Indeed, one professor replied-all to the college president, who sent out an email denouncing my free speech and threatening the execution of “personnel policies” in my case. In that reply-all, the professor said,

…Even though I am finally financially secure, even though I have family members who are currently depending on my income because they lost theirs due to Covid 19, and even though I am in fact terrified that speaking out about this will cause retaliation against me (remember, I’ve experienced it before in Higher Ed), none of those concerns are worth walking through life with the weight of knowing I did not make my voice heard in a situation wherein the very rights upon which our country was founded are being threatened.

They went on to say that they found the college president’s email and the college’s public statement to be a clear attempt to chill all faculty speech. Soon after that, the college shut down faculty’s ability to reply-all.

So if you’re reading this and wondering why I don’t just shut up and stop tweeting in the hopes that my employer will let bygones be bygones and I can continue in a job that I worked toward and landed against long odds and that I do very well (per the student course evaluations filed with my employer every semester and per my employer’s own evaluations of my instruction), here’s the answer:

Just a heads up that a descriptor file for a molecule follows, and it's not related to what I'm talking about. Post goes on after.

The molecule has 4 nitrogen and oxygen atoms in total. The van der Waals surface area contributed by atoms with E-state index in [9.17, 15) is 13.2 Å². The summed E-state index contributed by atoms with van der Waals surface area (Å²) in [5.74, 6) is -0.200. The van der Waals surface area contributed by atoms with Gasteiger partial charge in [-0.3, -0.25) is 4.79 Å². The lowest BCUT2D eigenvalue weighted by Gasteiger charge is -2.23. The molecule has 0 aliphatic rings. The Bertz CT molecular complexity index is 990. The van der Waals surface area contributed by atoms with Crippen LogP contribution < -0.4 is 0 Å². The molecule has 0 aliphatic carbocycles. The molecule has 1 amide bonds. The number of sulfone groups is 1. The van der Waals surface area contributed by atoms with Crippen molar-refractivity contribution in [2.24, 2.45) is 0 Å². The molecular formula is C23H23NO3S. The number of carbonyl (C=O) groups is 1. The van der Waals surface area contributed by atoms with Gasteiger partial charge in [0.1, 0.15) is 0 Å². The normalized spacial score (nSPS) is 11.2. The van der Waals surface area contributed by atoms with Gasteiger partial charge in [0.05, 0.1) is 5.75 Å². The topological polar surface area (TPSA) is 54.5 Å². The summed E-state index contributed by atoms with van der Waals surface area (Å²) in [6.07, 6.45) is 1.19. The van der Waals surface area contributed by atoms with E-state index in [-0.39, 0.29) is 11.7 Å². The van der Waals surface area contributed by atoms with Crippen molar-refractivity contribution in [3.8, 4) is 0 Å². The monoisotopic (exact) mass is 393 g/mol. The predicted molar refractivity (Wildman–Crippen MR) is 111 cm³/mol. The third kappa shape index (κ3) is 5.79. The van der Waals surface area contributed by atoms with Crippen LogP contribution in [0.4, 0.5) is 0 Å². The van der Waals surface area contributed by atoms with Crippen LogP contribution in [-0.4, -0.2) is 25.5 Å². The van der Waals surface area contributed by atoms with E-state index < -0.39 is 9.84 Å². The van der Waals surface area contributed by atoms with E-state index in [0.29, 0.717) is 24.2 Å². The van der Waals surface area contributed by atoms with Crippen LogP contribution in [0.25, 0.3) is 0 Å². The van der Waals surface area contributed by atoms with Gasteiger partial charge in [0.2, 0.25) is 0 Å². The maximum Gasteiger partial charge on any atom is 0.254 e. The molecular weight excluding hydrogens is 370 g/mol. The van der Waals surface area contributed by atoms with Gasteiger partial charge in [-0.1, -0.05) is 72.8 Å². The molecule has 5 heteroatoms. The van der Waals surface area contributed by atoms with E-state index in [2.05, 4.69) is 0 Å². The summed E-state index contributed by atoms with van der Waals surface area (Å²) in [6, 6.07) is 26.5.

My employer is trying to make an example of me in order to intimidate my colleagues into silence, and I refuse to let that happen.

At my age, I would never be able to replace the income I will lose if I lose my job. But, much like my brave colleague, I would not be able to sleep at night knowing that if I became silent and compliant, my colleagues would lose any hope that it is possible to exercise their first amendment rights without losing their job.

That’s why they’re hell bent on firing me, even if it means laying themselves open to an easily demonstrable charge that they’ve violated my civil rights. If they can’t make me shut up, they know that it’s only a matter of time before other professors start talking. They must be terrified of what truths will come out.

So I stay tweeting. If I am not bullied into silence by their retaliation against me while I’m in their employ, think how little incentive I would have to protect the school from public scrutiny if I were fired over my twitter feed.

Writer, historian of American thought & culture. Editor of TheMudsill.substack.com, a little magazine publishing new & established authors. Book under contract.